Arion Lyre

88. Our Man in Havana by Graham Greene, with illustrations by William Hamilton

Our Man in Havana by Graham Greene, with illustrations by William Hamilton and an introduction by Christopher Buckley, May 2010.

Our Man in Havana illustrationGraham Greene’s great comic espionage novel Our Man in Havana presents the story of Wormold, the hapless vacuum cleaner salesman recruited by British Intelligence. This book has a special place among Greene’s more than twenty-five novels. Many of his plots are set in the exotic milieu the author inhabited as an expatriate journalist and sometime political operative, in a career that extended from the 1920s until his death, at age 86, in 1991. His thrillers The Third Man, set in Vienna right after World War II, and The Quiet American, depicting Vietnam on the eve of the United States involvement, though widely enjoyed, lack the zany inventions, touching characters, and air of whimsy that has endeared Our Man in Havana to generations of readers.

 “High-comic mayhem” is how Christopher Buckley describes the consequences when the novel’s protagonist, an English expatriate living in Cuba in the 1950s, sends his superiors in British Intelligence schematic drawings of the vacuum cleaners that he sells for a meager living, passing them off as plans for secret weapons facilities. As Buckley writes in his introduction to the Arion Press edition:  “The basic premise remains hilarious, if perhaps less so in the era of ‘Curveball’, the supposed Iraqi intelligence ‘asset’ who managed to convince our government of the reality of the Weapons of Mass Destruction.” Buckley and Christopher Hitchens are among the political writers of today who have rediscovered Our Man in Havana , seeing the novel as more than a comic romp, shrewdly accurate in its historical predictions and its skepticism about the competence of the  intelligence community.

“The novel is almost weirdly undated--no small compliment for a book that was first published in the waning years of the Eisenhower administration.” Buckley writes.  “In its adumbration of the coming conflict between the superpowers over Cuba, it is also bizarrely prescient. Within three years of the book's publication, the world was almost turned to cinders over missile silos planted amidst the Cuban verdure…. in Havana, Wormold understands that America has thrown in on the wrong side. Within months of the publication of Our Man, the foul Batista regime were casting off from the dock and headed to Miami.

Our Man in Havana illustration“Finally,” he writes, “there is the virtuosity of the language, the hauntingly perfect phrasing. This is a book to be read slowly.”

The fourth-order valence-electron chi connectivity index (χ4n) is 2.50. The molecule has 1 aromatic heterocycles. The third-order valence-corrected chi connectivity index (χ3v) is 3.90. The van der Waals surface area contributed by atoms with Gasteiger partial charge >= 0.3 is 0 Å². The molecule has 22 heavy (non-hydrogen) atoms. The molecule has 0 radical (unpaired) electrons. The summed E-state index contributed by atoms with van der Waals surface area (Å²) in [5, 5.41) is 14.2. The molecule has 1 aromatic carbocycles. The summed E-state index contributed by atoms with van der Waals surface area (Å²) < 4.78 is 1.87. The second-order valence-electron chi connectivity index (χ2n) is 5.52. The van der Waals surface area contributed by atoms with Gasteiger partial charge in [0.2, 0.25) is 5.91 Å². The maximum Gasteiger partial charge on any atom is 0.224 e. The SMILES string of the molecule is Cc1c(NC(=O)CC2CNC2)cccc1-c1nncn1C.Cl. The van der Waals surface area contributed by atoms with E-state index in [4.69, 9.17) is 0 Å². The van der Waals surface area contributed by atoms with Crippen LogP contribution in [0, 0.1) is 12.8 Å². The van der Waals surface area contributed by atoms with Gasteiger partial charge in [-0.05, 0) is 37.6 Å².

Graham Greene (1904-1991) was a major English writer of the twentieth century, often compared in stature to his contemporary Evelyn Waugh, a fellow Catholic and social satirist. He is unusual in combining popular success with a reputation for literary art and philosophical depth. Although Greene insisted upon a distinction between his  “novels” (such as Brighton Rock, The Power and the Glory, and The End of the Affair) and what he termed his  “entertainments”, written for money, critics find literary merit in the latter, in Our Man in Havana in particular.

William Hamilton is a cartoonist who also writes novels and plays. A social satirist in many genres, he is best is known for his New Yorker cartoons, with their up-to-the-minute reports on the manners of the privileged class. Hamilton has been a regular contributor of cartoons to the New Yorker since 1965, and is the artist of the Arion Press edition of Moliere’s comedy Tartuffe.

Christopher Buckley is a journalist, political satirist, humorist, and novelist who lives in Washington, D.C. He is editor at large for Forbes/Life and a columnist for The Daily Beast and the author of a widely-read 2008 essay,  “Sorry, Dad. I’m Voting for Obama”.

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The book is designed and produced by Andrew Hoyem and the staff of Arion Press. It is copiously illustrated with twenty-eight drawings by William Hamilton. The format is octavo, 9 by 6 inches. The text type is Bruce Old Style, composed and cast in Monotype at Mackenzie & Harris, with Greco Bold and Greco Adornado handset for display. The paper is Mohawk Superfine. The printing of the type and polymer plates for illustrations is by letterpress. The binding is full cloth over boards with the Cuban flag and titling silk-screened in three colors on front and back covers (the flag did not change with the revolution), screen-printed by Anthony Skirvin at Ape Do Good Printing in San Francisco.

The edition is limited to 300 numbered copies for sale and 26 lettered copies for complimentary distribution. A portion of the edition is reserved for Arion Press subscribers, who are accorded a discount in return for their commitment to purchase the annual series of publications. The price is $450. Available.

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Edition: The format is octavo, 9 by 6 inches, with twenty-eight illustrations by William Hamilton. The paper is Mohawk Superfine. The printing of the type and polymer plates for illustrations is by letterpress. The binding is full cloth over boards with the Cuban flag and titling silk-screened in three colors on front and back covers. The edition is limited to 300 numbered copies for sale. The price is $450.

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Read more about the author, artist, and introduction author.